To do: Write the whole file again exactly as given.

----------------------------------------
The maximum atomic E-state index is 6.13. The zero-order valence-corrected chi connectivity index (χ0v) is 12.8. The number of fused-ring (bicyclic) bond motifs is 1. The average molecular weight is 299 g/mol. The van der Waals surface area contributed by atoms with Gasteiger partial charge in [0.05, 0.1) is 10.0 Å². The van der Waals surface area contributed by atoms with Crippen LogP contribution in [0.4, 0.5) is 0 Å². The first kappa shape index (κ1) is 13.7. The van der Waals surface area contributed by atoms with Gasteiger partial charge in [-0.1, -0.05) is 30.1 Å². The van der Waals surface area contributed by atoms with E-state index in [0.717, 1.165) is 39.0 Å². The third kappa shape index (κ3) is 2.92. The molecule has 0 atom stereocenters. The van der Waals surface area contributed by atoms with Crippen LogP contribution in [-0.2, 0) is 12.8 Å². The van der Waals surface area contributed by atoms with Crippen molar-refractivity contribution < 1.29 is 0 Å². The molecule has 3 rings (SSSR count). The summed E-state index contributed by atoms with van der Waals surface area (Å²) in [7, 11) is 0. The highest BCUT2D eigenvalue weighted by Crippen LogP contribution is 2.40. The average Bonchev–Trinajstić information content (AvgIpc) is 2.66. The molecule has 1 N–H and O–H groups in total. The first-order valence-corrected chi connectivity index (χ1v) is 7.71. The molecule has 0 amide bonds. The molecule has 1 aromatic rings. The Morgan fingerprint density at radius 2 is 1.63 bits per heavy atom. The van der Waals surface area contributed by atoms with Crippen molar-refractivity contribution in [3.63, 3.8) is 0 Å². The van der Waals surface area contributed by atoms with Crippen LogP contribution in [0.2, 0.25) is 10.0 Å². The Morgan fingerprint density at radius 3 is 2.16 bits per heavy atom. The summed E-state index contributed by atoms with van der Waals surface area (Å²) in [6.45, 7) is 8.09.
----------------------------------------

The maximum atomic E-state index is 6.13. The zero-order valence-corrected chi connectivity index (χ0v) is 12.8. The number of fused-ring (bicyclic) bond motifs is 1. The average molecular weight is 299 g/mol. The van der Waals surface area contributed by atoms with Gasteiger partial charge in [0.05, 0.1) is 10.0 Å². The van der Waals surface area contributed by atoms with Crippen LogP contribution in [0.4, 0.5) is 0 Å². The first kappa shape index (κ1) is 13.7. The van der Waals surface area contributed by atoms with Gasteiger partial charge in [-0.1, -0.05) is 30.1 Å². The van der Waals surface area contributed by atoms with E-state index in [0.717, 1.165) is 39.0 Å². The third kappa shape index (κ3) is 2.92. The molecule has 0 atom stereocenters. The van der Waals surface area contributed by atoms with Crippen LogP contribution in [-0.2, 0) is 12.8 Å². The van der Waals surface area contributed by atoms with Crippen molar-refractivity contribution < 1.29 is 0 Å². The molecule has 3 rings (SSSR count). The summed E-state index contributed by atoms with van der Waals surface area (Å²) in [7, 11) is 0. The highest BCUT2D eigenvalue weighted by Crippen LogP contribution is 2.40. The average Bonchev–Trinajstić information content (AvgIpc) is 2.66. The molecule has 1 N–H and O–H groups in total. The first-order valence-corrected chi connectivity index (χ1v) is 7.71. The molecule has 0 amide bonds. The molecule has 1 aromatic rings. The Morgan fingerprint density at radius 2 is 1.63 bits per heavy atom. The van der Waals surface area contributed by atoms with Crippen molar-refractivity contribution in [3.63, 3.8) is 0 Å². The van der Waals surface area contributed by atoms with Crippen LogP contribution in [0.2, 0.25) is 10.0 Å². The Morgan fingerprint density at radius 3 is 2.16 bits per heavy atom. The summed E-state index contributed by atoms with van der Waals surface area (Å²) in [6.45, 7) is 8.09.